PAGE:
Against the Law
Sometimes you think you know a story, but it turns out you don’t, not really. Watching Against the Law, I realised how little I truly understood of the horrors and humiliations that gay people were forced to endure in the days when homosexuality was still illegal in Britain.
This was an era in which gay men were regularly derided, by press and Parliament, as ‘evil’, ‘a perversion’ and ‘a danger to society’, and when the simple act of sending a love letter could land you in prison, with your name and address printed in the papers.
Peter Wildeblood was – irony of ironies – a Daily Mail journalist who was jailed following the infamous 1954 ‘Montagu Trial’, and who later articulated the full horror of his experience in a vivid memoir, adapted here for the screen by Brian Fillis. ‘Fear is a terrible emotion,’ wrote Wildeblood, as the prison walls closed around him. ‘It’s like a black frost which blights and stunts all the other qualities of a man.’
His fear, pride and courage (he was the only openly gay man to testify to the Wolfenden Committee, which eventually led to the partial decriminalisation of homosexuality in 1967) were beautifully sold in the film by the excellent Daniel Mays, whose hangdog face conveys suffering like no other actor I know.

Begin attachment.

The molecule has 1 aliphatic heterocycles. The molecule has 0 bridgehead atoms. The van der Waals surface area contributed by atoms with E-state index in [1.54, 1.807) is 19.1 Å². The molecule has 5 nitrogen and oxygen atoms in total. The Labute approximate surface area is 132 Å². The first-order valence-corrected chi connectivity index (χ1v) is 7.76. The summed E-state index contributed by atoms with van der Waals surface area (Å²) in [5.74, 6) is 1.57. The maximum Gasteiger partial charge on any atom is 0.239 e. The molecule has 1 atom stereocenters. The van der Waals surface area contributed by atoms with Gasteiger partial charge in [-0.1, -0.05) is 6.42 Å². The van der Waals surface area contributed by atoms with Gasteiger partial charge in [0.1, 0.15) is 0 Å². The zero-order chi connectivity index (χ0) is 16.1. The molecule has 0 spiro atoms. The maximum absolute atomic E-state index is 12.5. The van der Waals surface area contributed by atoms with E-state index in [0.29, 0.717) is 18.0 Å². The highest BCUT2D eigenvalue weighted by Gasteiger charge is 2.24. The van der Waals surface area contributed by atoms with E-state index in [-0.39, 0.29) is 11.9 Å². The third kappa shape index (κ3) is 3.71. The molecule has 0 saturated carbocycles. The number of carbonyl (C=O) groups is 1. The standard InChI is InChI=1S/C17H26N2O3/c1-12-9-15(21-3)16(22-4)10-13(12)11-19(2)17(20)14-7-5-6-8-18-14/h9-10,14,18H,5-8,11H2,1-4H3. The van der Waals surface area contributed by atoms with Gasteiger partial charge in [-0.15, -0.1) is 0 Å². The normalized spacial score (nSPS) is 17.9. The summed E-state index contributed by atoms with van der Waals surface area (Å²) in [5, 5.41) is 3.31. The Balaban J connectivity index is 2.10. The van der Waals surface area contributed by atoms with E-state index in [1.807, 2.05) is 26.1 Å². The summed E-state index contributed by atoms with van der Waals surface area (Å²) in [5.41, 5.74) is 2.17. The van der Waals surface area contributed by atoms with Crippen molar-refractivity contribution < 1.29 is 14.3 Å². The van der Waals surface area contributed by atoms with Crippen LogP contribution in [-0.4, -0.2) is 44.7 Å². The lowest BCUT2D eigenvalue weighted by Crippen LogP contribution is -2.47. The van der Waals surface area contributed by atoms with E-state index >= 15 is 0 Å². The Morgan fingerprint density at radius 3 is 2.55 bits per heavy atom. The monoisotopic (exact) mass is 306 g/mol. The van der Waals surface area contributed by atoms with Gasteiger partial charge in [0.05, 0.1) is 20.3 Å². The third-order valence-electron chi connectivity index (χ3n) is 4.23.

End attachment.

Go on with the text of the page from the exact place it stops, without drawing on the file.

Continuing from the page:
Sent to the prison doctor (Mark Gatiss at his most brilliantly appalling), Wildeblood was offered the choice of electrical aversion therapy or chemical poisoning, the latter of which involved lying in your own vomit for days in order to really teach you a lesson. (Remember we’re talking here about the 1950s, not the 1590s.)
The drama – the sexual content of which must have given Wildeblood’s former employers a fit of the vapours – was interspersed with talking head testimonies from men who had actually lived through this trauma. One twinkily admitted to an affair with Lord Wolfenden’s son, while another told how he had buried his late partner with one of those early, illicit love letters alongside him in his coffin. From ‘dangerous perversion’ to love stronger than death. Maybe there’s hope for us all after all.
My Friend Jane
Fandom isn’t just for Trekkies and Whovians, you know. In this sweet film, we met the Janeites – fangirls and boys so lost in Austen they spend their days in bonnets and breeches, organising society balls and penning some of the 30-60 new JAF (Jane Austen fiction) novels published every month. Sophie, who’s ‘one and twenty years old’, said she’d struggled to fit in at school, but has found happiness – and a tribe – by embracing her inner Regency debutante. More power to the lot of ’em, I say.
I Know Who You Are
What’s the Spanish equivalent of Scandi noir? Iberian noir? Can something even be noir when the sun’s always blazing? Anyway, this twisty thriller – about an amnesiac Barcelona lawyer accused of kidnapping and murdering his niece – is pretty gripping, if a bit daft. You’ll need to concentrate, though, as it moves fast, and there are the twin distractions of subtitles and the fact everyone keeps taking their clothes off every five minutes. It’s the heat, I expect.
Published in Waitrose Weekend, July 27, 2017
(c) Waitrose Weekend